Posted by Team Chicago Soccer Club on Mar 24 2016 at 11:43AM PDT in 2015-2016

Updated March 26, 2016

Upon careful consideration of all the potential pros and cons of the various options laid out in my October 30, 2015 and January 6, 2016 statements, and after consultation with like-minded clubs in Illinois, Region II, and across the country, Team Chicago has made the following decision as it relates to team registrations for the 2016-17 season:
1) As a rule all age groups will move to birth-year teams.
This does not mean that players will necessarily play in their own birth-year as players might play up, or we might combine two birth-year age groups to create a competitive or viable team. As an example, it is likely that some “B” teams will be “two birth-year” teams to allow classmates to play on the same team and to ensure a full roster of players. And we might move a player up an age-group or two to create the most competitive “A” team possible in an age-group, or because that player’s talent warrants playing and training in a more competitive environment.
The main reason for this decision is that in order for our “A” teams to stay competitive at the state, regional, and national level we cannot afford to “play up” with teams that are considerably younger than the competition.
In our final assessment of the U7-U12 (2010-2005) age groups we determined that it will make the most sense to mirror the older age groups for the ease of transition in subsequent years.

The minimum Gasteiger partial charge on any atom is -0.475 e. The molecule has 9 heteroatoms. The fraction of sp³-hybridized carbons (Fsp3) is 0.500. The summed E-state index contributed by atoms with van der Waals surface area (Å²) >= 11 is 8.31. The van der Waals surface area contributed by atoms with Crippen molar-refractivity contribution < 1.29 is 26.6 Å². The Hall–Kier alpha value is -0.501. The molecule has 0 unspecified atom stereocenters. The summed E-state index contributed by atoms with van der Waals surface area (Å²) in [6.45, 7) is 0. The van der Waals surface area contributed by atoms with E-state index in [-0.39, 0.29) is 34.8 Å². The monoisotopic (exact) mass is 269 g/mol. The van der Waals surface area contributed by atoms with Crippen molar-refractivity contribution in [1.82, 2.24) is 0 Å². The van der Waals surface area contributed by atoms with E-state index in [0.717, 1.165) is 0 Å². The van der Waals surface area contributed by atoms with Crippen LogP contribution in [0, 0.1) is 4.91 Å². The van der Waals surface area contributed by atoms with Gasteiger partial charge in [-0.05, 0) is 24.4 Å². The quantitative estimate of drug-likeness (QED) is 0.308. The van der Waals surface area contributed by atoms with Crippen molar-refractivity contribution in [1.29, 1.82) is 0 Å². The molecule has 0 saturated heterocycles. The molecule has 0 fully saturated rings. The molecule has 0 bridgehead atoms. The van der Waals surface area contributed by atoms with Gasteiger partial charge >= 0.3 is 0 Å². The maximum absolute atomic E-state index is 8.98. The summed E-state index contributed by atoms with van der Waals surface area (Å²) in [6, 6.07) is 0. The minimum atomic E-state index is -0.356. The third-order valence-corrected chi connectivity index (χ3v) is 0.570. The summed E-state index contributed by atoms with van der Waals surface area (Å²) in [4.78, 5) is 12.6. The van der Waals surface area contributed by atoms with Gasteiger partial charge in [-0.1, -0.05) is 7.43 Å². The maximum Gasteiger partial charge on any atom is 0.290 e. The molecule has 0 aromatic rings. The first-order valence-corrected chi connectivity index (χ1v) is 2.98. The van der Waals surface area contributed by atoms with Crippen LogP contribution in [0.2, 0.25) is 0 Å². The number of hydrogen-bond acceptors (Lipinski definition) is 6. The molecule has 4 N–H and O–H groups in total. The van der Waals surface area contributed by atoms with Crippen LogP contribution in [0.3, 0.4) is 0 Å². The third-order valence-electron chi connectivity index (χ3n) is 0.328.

2) “A” teams will train in the following “two birth-year” training groups (1998-1999, 2000-2001, 2002-2003, 2004-2005, and 2006-2007) with 2 head coaches – one for each birth-year team.
This is a necessity as the 1998 age group will only consist of players born August 1st-December 31st, and the 2002 age group will have 7/12 of the players in high school and 5/12 of the players in middle school thus missing more than half the players in the spring of 2017. One of the advantages of the training groups will be that the training environment will change every year as the players will alternate between being the younger and the older players in the training group. This will provide a fresh feel to the training environment and a more appropriate balance between “punching above your weight” and being a “big fish in a small pond” on a daily basis.

Please, note that we are not in favor of the U.S. Soccer mandate, and that we are simply trying to make the best of what we believe to be a poor decision. The only real advantage we see is that this will give us an opportunity to structure teams around the talent and commitment level of players to a much greater extent. Thus pairing like-minded players rather than merely pairing grade-level players.

The initial placement of the U17-19 (2000 through 1998 birth-years) girls’ teams in the Fall 2016 season has already been determined based on the Fall 2015 season results. The 1998 team will be an MRL Premier I and National League participant. The 1999 team will be an MRL Premier II participant. The 2000 team will be an MRL Premier II participant. The 1999 and 2000 teams’ placement could change to MRL Premier I as teams across Region II get restructured at tryouts.

The placement of the boys’ teams and the U15-16 (2002 and 2001 birth-years) girls’ teams will be based on the results of Spring 2016 season.

Also, please note that the age-group monikers have moved up a year, so the oldest age group is going to be U19 (1998s in 2016-17) instead of U18 currently. This does not mean that players will lose a season even though as an example some players will go from being U14 this year to being U16 next year.

Phil H. Nielsen
Technical Director
Team Chicago Soccer Club


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